Capgemini Consulting and the MIT Centre for Digital Business global research
New digital technologies like social media, mobile and analytics are advancing rapidly on the economic landscape. These innovations are used widely by consumers and employees alike. Facebook has more than 1 billion users. There are more than 6 billion mobile phones. Employees often have better digital solutions at home than they do at work, and many customers are more technology-savvy than the people trying to sell to them.
Executives in every industry – from media to electronics to paint manufacturing – face a bewildering array of new digital opportunities. They are paying attention, but they have few signposts to guide them. Most stories in the business media focus on fast-moving startups like Zynga and Pinterest, or on a few large high-tech firms like Apple, Google or Amazon. Unfortunately, stories of these nimble and innovative firms just do not make sense for leaders of many traditional companies that are older, larger and burdened with inflexible legacies.
We decided to find out what fast-moving digital innovations mean for large traditional companies. In two years of study covering more than 400 large firms, we found that most large firms are already taking action. They are using technologies like social media, mobile, analytics and embedded devices to change their customer engagement, internal operations and even their business models. But few firms have positioned themselves to capture the real business benefits. Our research points to a real “digital advantage” to those that do.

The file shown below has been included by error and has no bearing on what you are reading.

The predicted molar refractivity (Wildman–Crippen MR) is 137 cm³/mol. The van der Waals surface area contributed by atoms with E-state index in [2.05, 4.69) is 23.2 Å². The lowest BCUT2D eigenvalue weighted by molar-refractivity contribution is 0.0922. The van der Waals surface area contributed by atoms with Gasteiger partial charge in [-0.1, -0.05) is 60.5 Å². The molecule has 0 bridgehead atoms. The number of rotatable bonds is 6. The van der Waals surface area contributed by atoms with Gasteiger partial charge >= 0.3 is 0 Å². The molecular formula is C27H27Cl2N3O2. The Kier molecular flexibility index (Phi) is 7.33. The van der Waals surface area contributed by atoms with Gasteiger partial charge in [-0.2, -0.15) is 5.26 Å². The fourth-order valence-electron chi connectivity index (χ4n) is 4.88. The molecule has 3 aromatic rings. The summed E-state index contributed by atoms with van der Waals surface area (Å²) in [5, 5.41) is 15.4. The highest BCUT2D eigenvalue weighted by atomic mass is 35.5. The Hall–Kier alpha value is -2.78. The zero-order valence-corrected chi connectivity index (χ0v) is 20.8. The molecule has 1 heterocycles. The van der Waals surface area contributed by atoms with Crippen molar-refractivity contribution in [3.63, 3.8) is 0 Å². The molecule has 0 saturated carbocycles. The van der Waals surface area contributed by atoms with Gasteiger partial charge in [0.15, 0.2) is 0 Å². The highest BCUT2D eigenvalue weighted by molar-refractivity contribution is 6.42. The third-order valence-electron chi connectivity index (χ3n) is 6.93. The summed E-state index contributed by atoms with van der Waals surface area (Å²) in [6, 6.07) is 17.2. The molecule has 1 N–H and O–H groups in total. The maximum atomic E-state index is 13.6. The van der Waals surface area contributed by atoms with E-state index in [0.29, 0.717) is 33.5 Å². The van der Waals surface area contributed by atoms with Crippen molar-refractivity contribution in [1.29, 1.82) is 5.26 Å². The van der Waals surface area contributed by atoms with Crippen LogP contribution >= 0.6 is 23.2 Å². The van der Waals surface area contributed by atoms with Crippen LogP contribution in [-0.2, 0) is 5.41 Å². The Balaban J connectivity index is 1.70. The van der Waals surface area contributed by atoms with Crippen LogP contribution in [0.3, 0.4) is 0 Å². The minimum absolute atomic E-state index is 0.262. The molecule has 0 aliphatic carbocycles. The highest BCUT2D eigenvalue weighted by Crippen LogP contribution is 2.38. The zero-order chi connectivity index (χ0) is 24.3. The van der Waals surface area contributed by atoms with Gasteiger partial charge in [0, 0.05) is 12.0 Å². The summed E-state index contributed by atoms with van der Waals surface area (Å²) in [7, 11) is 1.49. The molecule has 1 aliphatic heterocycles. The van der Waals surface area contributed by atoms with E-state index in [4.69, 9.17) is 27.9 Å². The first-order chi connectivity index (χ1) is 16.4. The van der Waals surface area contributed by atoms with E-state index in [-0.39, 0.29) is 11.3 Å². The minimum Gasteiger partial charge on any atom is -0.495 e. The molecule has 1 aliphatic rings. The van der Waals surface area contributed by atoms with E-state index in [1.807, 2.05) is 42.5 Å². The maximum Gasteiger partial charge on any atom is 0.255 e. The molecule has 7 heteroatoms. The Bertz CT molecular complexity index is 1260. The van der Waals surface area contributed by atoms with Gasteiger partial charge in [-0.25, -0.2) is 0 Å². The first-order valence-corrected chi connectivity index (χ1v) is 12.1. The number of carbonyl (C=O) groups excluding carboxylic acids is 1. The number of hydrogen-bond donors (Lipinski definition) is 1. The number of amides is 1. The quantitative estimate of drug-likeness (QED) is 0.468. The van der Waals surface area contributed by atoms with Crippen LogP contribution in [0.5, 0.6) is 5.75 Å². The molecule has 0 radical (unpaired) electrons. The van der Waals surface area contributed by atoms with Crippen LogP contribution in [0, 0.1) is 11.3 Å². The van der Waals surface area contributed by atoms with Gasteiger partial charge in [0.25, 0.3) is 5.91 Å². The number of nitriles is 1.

Digital maturity matters. It matters in every industry. And the approaches that digitally mature companies use can be adopted by any company that has the leadership drive to do so.